A biography of the fifth daughter of King Louis XV of France and Queen Marie Leszczynska. Catherine Delors writes of her: Born on July 15, 1737, Louise-Marie was the last child of Louis XV and Marie Leszczynska. She was only 11 months old when, with her elder sisters, she left Versailles for the faraway Abbey of Fontevraud. . . she knew of no other world than the convent where she spent all of her childhood. When Louise returned to Versailles at last, she immediately realized the deficiencies of her education and set out on a thorough, one could almost say a passionate course of reading, in particular on history.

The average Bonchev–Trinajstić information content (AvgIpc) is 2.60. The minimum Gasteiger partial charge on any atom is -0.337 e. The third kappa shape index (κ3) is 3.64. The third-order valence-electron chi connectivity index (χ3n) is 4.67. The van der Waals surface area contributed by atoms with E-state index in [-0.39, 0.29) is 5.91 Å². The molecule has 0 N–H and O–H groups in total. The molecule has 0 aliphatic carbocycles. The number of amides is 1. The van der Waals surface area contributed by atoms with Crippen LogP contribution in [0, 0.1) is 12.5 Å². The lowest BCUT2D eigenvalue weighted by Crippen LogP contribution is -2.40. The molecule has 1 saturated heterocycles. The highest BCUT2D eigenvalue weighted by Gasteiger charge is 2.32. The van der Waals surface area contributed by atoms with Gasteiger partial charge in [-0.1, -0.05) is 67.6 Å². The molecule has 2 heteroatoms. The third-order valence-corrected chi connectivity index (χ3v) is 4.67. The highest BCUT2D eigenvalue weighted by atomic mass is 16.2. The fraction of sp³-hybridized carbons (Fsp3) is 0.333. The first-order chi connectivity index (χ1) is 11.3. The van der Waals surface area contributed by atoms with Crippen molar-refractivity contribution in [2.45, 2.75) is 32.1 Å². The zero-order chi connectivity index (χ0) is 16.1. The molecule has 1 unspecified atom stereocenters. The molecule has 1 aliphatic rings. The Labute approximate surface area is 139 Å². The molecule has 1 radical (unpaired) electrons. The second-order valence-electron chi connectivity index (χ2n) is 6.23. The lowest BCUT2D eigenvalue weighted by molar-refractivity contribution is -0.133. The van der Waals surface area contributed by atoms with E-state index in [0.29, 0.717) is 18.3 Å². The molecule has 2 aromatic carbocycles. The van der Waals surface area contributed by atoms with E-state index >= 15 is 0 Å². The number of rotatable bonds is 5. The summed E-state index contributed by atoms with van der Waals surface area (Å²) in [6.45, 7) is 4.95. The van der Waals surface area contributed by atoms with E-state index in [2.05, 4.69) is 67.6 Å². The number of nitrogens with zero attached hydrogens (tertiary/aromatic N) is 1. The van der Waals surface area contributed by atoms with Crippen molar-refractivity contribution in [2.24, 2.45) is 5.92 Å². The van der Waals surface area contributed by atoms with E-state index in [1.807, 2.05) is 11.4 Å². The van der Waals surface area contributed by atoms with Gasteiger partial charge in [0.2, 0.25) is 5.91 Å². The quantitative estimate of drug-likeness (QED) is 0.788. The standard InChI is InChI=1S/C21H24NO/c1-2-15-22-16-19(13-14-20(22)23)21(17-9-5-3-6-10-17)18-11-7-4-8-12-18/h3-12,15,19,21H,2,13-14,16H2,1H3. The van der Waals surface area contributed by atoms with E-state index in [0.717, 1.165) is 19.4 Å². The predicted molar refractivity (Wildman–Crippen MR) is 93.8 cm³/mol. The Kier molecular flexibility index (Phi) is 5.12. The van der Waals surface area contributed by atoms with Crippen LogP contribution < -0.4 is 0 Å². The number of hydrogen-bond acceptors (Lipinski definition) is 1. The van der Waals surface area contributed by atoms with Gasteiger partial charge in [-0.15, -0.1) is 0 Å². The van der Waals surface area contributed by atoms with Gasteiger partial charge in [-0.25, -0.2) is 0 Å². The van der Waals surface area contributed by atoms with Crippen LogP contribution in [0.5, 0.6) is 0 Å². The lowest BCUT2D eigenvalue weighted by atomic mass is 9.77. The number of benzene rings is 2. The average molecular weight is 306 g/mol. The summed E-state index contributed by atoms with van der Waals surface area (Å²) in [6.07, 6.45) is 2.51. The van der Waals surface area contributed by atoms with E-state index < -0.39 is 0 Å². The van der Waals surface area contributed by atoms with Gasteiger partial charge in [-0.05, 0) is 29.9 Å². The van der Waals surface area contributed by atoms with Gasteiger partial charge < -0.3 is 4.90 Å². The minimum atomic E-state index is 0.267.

Madame Campan, the great memoirist and a reader to the royal sisters, describes Louise as “deformed and very short.” Madame Campan somewhat forces the trait, but it is true that Louise suffered from scoliosis, and she deliberately emphasized the problem. She had long felt a religious vocation and feared nothing more than being forced into marriage. It seems that Louis XV considered Charles Edward Stuart, pretender to the English throne; but the Stuart’s failure to win the throne led Louis XV to abandon any matrimonial plans with Madame Louise, who was no doubt very relieved. She remained quietly in Versailles until 1770 when she left one morning for the Convent of the Carmelites of Saint-Denis, where she became a nun under the name of Sister Thérèse de Saint-Augustin. Later she was elected Mother Superior of her community.